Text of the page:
China’s Miners, Africa’s Venmo and Cuba’s New Exchange

China’s rainy season reduces the costs of bitcoin mining but investors aren’t biting, Starbucks and McDonald’s will pilot the “digital yuan” and Openfinance is threatening to delist tokens on its platform.

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Miner Hardships
Spring usually draws in a crowd of miners and investors into the Bitcoin network, as China’s rainy season drives down the costs of hydropower making mining more profitable. However, bitcoin’s recent price drop, the cost of buying the latest mining rigs and the upcoming halving have collided and now, this season, miners aren’t investing.

Leaseback Rig
Private investment firm Arctos Capital has acquired $1 million in assets from Blockware Mining LLC, but will lease them back to the company so it can continue operating as usual. In what’s known as a leaseback transaction, Arctos will lease Bitmain Antminer hardware to the firm allowing the company to continue its mining and hosting operations.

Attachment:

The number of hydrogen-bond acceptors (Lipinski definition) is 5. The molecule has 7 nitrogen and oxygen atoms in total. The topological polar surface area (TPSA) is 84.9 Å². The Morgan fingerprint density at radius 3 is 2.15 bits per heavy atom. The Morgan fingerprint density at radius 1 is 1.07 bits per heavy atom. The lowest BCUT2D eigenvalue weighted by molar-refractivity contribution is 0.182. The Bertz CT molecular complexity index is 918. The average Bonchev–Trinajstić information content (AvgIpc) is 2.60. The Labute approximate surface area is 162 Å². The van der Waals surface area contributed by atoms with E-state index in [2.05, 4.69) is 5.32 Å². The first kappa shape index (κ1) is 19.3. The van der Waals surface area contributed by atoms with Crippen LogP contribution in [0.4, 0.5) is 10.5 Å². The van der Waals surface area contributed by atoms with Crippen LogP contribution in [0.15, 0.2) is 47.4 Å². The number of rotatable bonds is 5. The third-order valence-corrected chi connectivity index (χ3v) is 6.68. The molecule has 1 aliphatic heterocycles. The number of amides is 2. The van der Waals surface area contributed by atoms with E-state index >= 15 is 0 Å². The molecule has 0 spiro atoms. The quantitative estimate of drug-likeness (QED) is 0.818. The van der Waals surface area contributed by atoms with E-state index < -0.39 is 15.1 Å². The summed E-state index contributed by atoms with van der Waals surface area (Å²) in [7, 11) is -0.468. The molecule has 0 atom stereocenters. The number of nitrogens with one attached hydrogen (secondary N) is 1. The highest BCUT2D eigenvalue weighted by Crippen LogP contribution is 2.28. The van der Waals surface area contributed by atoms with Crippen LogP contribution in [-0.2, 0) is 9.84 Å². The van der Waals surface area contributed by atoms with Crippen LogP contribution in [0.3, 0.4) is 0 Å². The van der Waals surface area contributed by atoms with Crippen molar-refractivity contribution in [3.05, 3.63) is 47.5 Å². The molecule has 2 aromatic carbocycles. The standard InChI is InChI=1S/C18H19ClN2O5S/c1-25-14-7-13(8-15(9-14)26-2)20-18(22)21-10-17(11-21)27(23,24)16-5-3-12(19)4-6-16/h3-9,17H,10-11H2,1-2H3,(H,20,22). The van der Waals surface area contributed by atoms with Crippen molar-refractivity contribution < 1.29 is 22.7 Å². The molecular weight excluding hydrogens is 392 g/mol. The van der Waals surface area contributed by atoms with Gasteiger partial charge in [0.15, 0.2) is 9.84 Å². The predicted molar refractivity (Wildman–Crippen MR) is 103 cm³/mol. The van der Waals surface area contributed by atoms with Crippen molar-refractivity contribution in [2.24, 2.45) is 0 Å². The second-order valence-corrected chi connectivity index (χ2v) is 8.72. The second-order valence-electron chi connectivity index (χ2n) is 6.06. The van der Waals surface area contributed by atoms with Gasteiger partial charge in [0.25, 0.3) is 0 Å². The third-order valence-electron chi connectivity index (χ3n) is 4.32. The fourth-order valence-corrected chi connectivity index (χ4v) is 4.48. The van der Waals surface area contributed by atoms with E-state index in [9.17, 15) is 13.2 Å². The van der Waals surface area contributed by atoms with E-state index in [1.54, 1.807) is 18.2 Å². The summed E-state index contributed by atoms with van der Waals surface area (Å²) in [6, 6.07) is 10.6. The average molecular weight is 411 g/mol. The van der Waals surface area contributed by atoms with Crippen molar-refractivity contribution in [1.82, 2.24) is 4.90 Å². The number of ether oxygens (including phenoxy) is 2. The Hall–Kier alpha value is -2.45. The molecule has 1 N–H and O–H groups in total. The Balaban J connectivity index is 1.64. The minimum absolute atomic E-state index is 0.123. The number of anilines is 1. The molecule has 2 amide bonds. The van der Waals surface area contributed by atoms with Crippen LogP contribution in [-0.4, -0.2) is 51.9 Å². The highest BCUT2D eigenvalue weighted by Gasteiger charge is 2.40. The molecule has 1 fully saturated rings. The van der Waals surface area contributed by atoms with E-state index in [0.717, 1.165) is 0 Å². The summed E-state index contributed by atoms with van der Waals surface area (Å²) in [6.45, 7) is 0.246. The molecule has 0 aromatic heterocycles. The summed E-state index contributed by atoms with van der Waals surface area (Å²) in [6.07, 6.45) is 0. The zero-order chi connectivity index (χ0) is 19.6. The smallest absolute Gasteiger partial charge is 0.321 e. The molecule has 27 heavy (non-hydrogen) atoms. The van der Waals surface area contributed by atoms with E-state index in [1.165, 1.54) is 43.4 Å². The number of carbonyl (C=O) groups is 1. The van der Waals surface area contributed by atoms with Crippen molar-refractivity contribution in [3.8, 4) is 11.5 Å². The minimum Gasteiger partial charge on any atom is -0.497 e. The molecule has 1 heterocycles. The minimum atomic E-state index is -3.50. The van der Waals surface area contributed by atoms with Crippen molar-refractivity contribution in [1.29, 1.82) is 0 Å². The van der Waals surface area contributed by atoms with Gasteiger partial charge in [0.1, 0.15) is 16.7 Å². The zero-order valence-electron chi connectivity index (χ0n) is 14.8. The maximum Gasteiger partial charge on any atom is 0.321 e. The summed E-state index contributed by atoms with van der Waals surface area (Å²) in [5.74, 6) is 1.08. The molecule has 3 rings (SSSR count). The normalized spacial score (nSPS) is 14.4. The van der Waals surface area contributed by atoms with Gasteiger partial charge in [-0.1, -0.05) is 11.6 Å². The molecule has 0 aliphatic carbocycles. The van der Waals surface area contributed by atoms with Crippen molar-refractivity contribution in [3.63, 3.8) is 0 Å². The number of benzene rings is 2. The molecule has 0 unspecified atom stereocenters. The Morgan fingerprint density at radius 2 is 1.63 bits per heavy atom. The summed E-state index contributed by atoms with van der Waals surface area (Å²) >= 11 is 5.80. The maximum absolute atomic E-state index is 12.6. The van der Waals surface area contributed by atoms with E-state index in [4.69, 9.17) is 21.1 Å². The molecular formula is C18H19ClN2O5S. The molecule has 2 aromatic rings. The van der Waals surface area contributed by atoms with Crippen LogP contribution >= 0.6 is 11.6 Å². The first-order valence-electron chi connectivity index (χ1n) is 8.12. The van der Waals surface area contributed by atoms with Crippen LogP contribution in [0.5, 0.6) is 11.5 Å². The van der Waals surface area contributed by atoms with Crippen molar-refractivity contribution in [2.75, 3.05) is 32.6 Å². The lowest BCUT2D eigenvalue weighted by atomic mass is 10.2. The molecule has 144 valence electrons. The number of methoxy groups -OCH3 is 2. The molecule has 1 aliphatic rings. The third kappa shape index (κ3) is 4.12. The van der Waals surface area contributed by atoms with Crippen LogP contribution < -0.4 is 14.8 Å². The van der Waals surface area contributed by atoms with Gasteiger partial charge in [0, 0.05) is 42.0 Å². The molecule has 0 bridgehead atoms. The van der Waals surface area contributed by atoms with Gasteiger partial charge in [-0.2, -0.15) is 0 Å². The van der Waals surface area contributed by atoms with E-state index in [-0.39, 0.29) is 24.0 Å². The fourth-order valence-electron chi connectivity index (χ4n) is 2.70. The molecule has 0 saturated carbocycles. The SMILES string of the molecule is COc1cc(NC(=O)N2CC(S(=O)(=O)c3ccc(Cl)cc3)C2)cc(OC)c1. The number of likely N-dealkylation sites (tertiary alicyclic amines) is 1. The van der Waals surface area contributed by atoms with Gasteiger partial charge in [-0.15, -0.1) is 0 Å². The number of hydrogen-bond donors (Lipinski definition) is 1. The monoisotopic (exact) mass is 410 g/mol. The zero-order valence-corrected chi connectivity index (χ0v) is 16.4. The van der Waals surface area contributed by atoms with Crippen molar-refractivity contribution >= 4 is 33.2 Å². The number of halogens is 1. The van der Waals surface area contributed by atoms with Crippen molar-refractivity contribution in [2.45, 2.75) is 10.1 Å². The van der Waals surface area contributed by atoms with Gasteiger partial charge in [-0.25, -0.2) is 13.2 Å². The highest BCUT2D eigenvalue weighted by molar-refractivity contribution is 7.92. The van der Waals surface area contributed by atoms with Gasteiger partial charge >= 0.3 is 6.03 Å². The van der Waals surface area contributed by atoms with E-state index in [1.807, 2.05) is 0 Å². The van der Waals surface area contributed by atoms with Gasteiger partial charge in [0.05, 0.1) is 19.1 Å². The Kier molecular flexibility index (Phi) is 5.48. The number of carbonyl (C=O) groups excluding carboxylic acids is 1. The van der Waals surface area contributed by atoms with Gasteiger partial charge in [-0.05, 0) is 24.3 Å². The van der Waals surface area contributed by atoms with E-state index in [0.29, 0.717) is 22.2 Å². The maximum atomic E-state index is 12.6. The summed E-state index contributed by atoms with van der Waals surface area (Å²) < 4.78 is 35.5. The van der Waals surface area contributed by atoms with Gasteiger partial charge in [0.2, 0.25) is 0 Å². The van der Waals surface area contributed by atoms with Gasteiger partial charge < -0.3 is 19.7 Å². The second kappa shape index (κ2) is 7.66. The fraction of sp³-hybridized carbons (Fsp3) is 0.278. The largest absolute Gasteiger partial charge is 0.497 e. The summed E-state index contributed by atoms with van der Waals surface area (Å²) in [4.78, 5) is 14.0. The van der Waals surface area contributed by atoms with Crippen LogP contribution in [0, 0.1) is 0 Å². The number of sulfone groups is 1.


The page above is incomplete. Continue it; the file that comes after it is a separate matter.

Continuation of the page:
Related: Blockchain Bites: Coinbase Oracle, Gun Sirer’s Grants and Lightning-Powered Private Messages

China’s Pilot Chains
Starbucks and McDonald’s are reportedly among 19 restaurants and retail shops that will be involved in testing China’s central bank digital currency in the country’s Xiong’An district. The move signals China’s wider efforts to test out the digital currency project, with state-owned commercial banks already developing wallet applications for the digital yuan, also known as DC/EP.

Token Threat
Openfinance, a security token trading platform, is threatening to delist all tokens and suspend trading next month unless issuers cough up more funds to cover its costs. The company has not seen transaction activity on its platform grow quickly enough to cover operating costs, and is now raising fees to close its budget shortfall. 

Roadmap to Recovery
E. Glen Weyl, founder of the RadicalxChange Foundation and a researcher for Microsoft, collaborated with Harvard professor Danielle Allen and other experts to write…

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